Methods according to the invention can be carried out by programming conventional chemical vapor deposition (CVD) systems used to practice a known silicon carbide deposition process, without the need for modifications to the vacuum deposition chamber. For example, a method of the invention can be carried out using the apparatus provided by Applied Materials, Inc. of Santa Clara, Calif. and described by Wang et al. in U.S. Pat. No. 4,872,947, which patent is incorporated herein by reference. However, the methods of the present invention are not to be considered to be confined in their application to the use of such apparatus. In particular, the methods of the present invention may be carried out using a multi-chamber processing system rather than a single chamber processing system.

FIG. 1 depicts a schematic cross-sectional view of a CVD chamber 10 useful in the method of the present invention. The CVD chamber 10 generally includes chamber walls 11 defining deposition zone 12. A susceptor 30 is located in the chamber 10 to hold a substrate thereon and move the substrate to a raised position 28 within a baseplate 15 for processing. Lift pins 24 extend through the susceptor 30 and are actuated by lift 20 to position the tips of pins 24 above the surface of the susceptor to lift a substrate off of a robot blade (not shown). The susceptor 30 is then moved upwardly in the chamber by lift 26 while the lift pins 24 are lowered by lift 20 to position the substrate 28 on the susceptor 30. The susceptor may include an electrostatic or vacuum chuck for securing the substrate to the susceptor 30 during the deposition process.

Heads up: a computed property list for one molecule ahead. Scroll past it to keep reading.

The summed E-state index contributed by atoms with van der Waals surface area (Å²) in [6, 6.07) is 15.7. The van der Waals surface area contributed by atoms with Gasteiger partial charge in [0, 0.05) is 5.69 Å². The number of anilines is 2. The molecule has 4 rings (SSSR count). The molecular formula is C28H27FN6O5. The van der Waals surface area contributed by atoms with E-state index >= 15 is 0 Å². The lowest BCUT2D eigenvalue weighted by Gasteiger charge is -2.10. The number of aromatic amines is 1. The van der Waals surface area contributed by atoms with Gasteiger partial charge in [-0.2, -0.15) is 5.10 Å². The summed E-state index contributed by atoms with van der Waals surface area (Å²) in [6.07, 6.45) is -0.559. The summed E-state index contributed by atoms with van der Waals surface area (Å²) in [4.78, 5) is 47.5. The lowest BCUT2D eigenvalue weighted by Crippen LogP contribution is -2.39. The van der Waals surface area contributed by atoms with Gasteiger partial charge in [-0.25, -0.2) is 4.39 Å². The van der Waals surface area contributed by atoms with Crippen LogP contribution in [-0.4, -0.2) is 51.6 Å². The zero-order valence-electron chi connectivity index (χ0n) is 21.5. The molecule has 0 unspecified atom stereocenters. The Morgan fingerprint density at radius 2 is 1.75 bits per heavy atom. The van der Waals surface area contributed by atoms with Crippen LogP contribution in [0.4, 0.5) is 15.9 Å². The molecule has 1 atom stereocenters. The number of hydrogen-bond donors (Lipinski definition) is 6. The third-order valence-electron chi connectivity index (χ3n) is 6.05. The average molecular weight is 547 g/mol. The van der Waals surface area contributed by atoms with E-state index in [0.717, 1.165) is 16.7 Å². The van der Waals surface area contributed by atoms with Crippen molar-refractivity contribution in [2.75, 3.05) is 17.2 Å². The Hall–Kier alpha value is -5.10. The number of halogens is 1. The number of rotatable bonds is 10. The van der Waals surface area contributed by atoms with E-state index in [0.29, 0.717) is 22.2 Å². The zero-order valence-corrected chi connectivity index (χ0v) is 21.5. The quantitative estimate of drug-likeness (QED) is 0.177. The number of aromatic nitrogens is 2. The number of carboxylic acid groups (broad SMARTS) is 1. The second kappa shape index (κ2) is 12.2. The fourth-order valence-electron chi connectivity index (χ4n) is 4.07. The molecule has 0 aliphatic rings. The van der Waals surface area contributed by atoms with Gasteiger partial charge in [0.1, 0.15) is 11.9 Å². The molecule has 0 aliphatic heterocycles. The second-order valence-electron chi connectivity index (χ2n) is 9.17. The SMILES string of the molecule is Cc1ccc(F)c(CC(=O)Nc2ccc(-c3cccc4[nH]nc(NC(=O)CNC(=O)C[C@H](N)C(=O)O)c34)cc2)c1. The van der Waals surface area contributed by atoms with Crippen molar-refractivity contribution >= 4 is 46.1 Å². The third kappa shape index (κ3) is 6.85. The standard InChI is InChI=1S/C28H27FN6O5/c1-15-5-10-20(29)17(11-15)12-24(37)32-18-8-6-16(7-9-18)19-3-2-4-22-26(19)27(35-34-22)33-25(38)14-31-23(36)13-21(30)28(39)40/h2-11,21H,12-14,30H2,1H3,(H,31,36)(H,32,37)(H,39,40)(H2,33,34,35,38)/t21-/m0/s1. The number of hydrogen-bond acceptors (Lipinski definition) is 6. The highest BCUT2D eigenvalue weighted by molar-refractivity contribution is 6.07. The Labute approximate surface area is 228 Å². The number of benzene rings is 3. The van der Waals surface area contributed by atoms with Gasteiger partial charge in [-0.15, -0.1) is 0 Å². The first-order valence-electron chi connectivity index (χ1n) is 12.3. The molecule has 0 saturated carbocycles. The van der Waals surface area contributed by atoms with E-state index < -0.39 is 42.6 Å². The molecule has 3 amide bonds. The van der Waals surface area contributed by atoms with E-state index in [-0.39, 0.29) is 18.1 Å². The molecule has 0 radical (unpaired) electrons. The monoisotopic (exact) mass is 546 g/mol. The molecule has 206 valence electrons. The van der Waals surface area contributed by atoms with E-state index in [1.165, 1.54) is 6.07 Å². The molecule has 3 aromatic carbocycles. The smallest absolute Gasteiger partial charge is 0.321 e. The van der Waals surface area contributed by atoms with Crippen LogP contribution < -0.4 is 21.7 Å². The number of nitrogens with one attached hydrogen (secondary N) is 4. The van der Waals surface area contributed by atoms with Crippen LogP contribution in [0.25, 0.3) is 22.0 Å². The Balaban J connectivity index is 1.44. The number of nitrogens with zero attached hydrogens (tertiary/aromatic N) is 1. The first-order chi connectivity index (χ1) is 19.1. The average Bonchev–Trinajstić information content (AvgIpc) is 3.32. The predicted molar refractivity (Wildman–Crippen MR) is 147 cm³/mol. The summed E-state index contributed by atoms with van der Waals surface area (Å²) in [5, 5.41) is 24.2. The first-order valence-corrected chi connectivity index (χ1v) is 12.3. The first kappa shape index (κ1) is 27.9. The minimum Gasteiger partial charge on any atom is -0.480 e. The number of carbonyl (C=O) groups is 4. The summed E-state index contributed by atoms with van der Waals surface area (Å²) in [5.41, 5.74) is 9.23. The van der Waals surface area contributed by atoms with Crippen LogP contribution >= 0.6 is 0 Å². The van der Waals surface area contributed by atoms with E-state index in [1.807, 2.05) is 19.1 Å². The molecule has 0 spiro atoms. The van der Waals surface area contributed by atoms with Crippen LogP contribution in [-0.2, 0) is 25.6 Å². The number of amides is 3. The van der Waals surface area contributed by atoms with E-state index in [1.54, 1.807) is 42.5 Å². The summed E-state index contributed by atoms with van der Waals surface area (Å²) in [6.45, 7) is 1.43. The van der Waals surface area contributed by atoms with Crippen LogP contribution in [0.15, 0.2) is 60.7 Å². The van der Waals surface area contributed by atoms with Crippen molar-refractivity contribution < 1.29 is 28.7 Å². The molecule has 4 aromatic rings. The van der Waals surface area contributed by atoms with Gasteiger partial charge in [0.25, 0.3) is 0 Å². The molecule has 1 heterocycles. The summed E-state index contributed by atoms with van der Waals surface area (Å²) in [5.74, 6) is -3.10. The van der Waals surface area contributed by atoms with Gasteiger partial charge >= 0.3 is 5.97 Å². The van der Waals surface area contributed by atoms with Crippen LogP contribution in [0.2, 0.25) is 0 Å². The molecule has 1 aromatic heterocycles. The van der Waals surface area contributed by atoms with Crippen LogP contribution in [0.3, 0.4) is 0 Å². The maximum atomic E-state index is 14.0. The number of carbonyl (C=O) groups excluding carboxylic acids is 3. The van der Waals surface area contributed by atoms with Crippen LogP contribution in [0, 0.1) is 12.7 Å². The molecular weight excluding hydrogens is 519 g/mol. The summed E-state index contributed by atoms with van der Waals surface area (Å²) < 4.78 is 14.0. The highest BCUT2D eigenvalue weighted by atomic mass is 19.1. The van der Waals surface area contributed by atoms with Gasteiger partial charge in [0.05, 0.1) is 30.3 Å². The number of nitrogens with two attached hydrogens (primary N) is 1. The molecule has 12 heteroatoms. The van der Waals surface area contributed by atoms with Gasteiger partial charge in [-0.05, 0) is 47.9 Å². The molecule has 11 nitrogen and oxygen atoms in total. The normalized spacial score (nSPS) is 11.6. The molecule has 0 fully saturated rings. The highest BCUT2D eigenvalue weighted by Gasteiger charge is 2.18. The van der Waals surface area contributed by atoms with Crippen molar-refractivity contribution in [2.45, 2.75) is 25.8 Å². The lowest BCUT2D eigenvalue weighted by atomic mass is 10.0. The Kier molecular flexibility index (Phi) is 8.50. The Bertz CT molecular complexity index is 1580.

A gas combining assembly 16 is provided in communication with the chamber 10 to mix reactant gases therein and to supply the mixed gases into an upper portion 18 of the chamber 10 above a face plate 19. The faceplate 19 distributes the mixed gases into the deposition zone 12 over the surface of the substrate as shown by arrows 29. A reaction zone 34 which is located between the face plate 19 and the susceptor 30 is created by radio frequency energy from an RF generator 31. The RF energy forms a plasma which enhances formation of silicon carbide. In one process application, the face plate 19 is electrically isolated from the chamber walls 11 so that a bias may be applied thereto to excite the gas in zone 34 into a plasma state. A vacuum exhaust 14 evacuates the chamber through holes 21 in the baseplate 15 which open into an annular manifold 23. The vacuum exhaust 14 establishes a desired pressure prior to deposition and thereafter exhausts the unreacted and reaction product gases from the chamber.

Heating means 32 maintains the support member 30 and the substrate 28 mounted thereon at a uniform temperature during processing. In the illustrated embodiment, heating means 32 is an external array of 1000 watt lamps directing collimated light 33 through quartz window 36. Other known heating means can also be employed. A particularly useful heating means 32 comprises resistive heating means rather than lamps. When resistive heating means are employed, quartz window 36 can be omitted. Thus, use of resistive heating means obviates the need for periodic cleaning and/or replacement of the quartz window, with attendant maintenance and downtime expenses.